Whilst the parable in our previous lesson showed the attitude of heart required in serving God, this parable reveals the activity and fidelity demanded.  The Lord is the "man travelling into a far country" delivering His goods unto His servants ([regenerate] believers).  The distribution of the talents is in the proportion of five, two and one, and each received according to his ability.  According to the known ability of each was the distribution made so that there could be no excuse for unfaithfulness, nor could any complain that the gift was greater than his power could sustain.  The gifts are not natural endowments, but spiritual gifts distributed according to natural ability.  Upon believers only are these gifts bestowed.  They are Christ's "own servants," and are therefore made stewards for Him.  "As every man hath received the gift even so minister the same one to another as good stewards of the manifold grace of God" (1 Peter 4: 10).  In a former lesson natural wealth is set forth, but here it is the management of spiritual riches.  For the gifts see Ephesians 4: 8, 11, 13; 1 Corinthians 12: 8-11, etc.  The trading with the talents is the use of the gifts for the glory of God, and faithfulness in their use operates to the bestowal of more gifts He who possessed the five talents made other five; and the two also gained other two.


The "long time" of the parable is the period of testing until the Lord returns.  At His return He reckons with His servants. "Everyone of us shall give account of himself to God" (Romans 14: 12).  The possessor of the five talents showing that he has gained five more is commended by his hold, receives the reward of being made a ruler, and enters into the joy of his Lord.  Likewise was it with the possessor of the two talents.


Then comes the one with the one talent, and he begins by accusing his lord.  This accusation was made to cover his own negligence. Then he says, "I was afraid and hid my talent."  The true reason was, he was afraid of the responsibility, and sought to evade it.  His thought was centred on self, not on his lord.  But his excuse is rejected, for his lord is angry and calls him "a wicked and slothful servant."  His accusations are unfounded, his neglect inexcusable, and he stands convicted before the other two.  His talent is taken and given to the one who has ten.  Lack of space prevents us from entering into all details of the parable.  Solemn are the closing verses (29, 30) of the parable with the lord's pronouncement on the slothful servant.  Do these words apply to a believer?  Yes, such a believer "suffers loss," although they do not mean that he loses eternal life.  No believer dare presume upon grace, or dare trifle with a holy God.  To be pleasing unto the Lord means that we give heed to His Word; "That ye be not slothful, but followers of them who through faith and patience [perseverance] inherit the promises" (Hebrews 5: 12).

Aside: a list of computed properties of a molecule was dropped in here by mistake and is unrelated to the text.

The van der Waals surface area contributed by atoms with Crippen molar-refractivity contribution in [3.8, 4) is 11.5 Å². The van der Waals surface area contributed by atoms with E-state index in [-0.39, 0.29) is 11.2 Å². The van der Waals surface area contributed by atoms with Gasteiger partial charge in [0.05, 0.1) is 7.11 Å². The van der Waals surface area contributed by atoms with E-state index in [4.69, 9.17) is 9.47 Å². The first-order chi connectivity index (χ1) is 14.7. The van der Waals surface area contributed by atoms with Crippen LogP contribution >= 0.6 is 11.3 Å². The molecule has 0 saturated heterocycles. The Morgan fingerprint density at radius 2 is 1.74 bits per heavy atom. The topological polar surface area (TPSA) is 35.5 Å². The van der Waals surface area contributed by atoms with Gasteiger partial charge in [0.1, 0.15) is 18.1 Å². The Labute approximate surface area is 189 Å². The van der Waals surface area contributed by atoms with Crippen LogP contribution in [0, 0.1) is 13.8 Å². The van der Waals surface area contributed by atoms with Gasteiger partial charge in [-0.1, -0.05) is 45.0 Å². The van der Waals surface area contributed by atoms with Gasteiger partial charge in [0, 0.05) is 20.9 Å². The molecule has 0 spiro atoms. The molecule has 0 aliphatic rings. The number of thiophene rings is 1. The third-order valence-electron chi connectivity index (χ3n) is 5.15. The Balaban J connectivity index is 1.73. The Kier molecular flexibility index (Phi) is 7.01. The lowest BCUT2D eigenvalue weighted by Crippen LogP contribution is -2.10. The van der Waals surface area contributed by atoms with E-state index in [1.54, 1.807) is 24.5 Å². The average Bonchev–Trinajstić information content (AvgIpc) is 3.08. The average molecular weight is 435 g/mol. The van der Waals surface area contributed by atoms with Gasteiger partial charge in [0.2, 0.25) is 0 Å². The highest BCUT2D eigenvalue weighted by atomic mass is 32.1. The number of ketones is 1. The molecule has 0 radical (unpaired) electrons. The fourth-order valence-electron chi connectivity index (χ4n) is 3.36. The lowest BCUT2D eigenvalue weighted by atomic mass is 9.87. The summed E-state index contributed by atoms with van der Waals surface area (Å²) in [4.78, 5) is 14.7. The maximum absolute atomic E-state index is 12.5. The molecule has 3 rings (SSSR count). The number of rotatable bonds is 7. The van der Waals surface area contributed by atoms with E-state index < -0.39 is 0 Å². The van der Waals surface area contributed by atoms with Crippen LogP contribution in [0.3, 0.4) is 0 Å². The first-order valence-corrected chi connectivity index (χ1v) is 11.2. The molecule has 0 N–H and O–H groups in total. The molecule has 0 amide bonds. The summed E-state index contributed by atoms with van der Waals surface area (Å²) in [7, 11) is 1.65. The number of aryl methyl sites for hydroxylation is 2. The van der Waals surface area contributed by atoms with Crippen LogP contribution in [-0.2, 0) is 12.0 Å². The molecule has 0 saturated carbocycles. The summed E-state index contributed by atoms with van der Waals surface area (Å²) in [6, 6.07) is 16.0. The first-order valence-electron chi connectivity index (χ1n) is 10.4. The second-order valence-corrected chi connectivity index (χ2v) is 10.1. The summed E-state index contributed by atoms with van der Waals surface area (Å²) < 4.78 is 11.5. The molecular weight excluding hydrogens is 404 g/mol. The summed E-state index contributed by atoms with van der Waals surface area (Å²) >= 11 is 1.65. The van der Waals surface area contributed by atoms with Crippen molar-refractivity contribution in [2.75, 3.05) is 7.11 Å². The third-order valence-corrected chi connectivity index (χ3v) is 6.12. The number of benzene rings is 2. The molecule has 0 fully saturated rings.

"The first time I ever saw Mr. Moody," said Mr. Reynolds of America, "was in a little shanty that had been abandoned by a saloon keeper. Mr. Moody had got the place to hold a meeting in at night.  I was there a little late, and the first thing I saw was a man standing up with a few tallow candles around, holding a negro boy, and trying to read to him the story of the Prodical Son, and a great many of the words he could not make out and had to skip.  I thought if the Lord can ever use such an instrument as that for His honour and glory, it will astonish me.  After the meeting was over Mr. Moody said to me, Reynolds, I have only one talent; I have no education, but I love the Lord Jesus Christ, and I want to do something for Him, and I want you to pray for me.  I have never ceased from that day until this, morning and night, to pray for that devoted Christian soldier."